Frances started to self-harm at age 11 or 12. It was "very minor" at first. She would do it as a cry for help — a way to cope she learned from others. "I wanted people to notice that I was struggling," Frances says in the video above. But as time went on, it turned into an addiction.
But now, she would rather see something beautiful on her arms than relive painful memories. The Black Widow Tattoo shop in Toronto offers free tattoos to people who want to cover their self-harm scars. Through their Restart programme, they have helped clients like Frances.
The programme was created through observations and talks with clients, Jackson, Black Widow Tattoo's manager says. Clients would often ask for tattoos to cover their scars. "As artists, when a client comes in at their most vulnerable, it is our job to help them in any way we can, by offering a service that we do best," he said.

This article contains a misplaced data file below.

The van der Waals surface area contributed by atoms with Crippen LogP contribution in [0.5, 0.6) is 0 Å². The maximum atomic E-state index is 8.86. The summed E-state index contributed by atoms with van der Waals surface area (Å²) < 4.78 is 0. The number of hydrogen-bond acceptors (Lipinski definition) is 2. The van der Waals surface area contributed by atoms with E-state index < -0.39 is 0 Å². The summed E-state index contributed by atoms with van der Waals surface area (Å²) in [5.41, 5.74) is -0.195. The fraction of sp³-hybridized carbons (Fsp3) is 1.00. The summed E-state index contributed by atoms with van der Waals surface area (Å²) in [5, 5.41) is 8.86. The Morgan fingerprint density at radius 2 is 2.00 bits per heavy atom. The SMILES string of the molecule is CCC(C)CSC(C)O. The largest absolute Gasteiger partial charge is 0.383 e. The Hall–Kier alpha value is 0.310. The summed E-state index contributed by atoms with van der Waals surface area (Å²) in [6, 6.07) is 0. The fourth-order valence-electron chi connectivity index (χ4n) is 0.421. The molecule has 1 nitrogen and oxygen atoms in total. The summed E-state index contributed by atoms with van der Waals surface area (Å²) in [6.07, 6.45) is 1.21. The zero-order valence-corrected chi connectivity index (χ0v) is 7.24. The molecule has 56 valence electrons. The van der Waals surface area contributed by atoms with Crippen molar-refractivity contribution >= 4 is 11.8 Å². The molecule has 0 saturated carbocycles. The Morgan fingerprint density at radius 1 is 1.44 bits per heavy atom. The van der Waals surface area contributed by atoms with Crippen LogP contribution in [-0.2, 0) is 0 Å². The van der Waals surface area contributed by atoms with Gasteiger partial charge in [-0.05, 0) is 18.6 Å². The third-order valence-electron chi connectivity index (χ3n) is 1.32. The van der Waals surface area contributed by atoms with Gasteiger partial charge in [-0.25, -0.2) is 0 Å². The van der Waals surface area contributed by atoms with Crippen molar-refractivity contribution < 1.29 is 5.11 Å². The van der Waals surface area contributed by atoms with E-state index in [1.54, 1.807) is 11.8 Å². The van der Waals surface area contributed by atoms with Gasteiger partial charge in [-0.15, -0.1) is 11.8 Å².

In 2013 and 2014, 2,500 youth aged 10-17 years old were hospitalised in Canada for intentional self-harm, the Canadian Institute For Health Information reported. Five percent of the population and 15 percent of youth have self-harmed, the Centre For Suicide Prevention wrote in their report.
Unsure about the tattoo at first, Frances was happy with her decision and the end result. "The idea that I can look at my arms and [the scars are] not going to be there ... I'm going to see something that means something to me.
"It is liberating."
Are you in crisis? If you or a loved one are in distress, contact one of the networks below for support or guidance on seeking help in your area:
Call 911 or go to the nearest hospital.
For Children: Kids Help Phone, 1-800-668-6868.
For Adults: Visit the Canadian Mental Health Association.
Video produced by Kait Howell.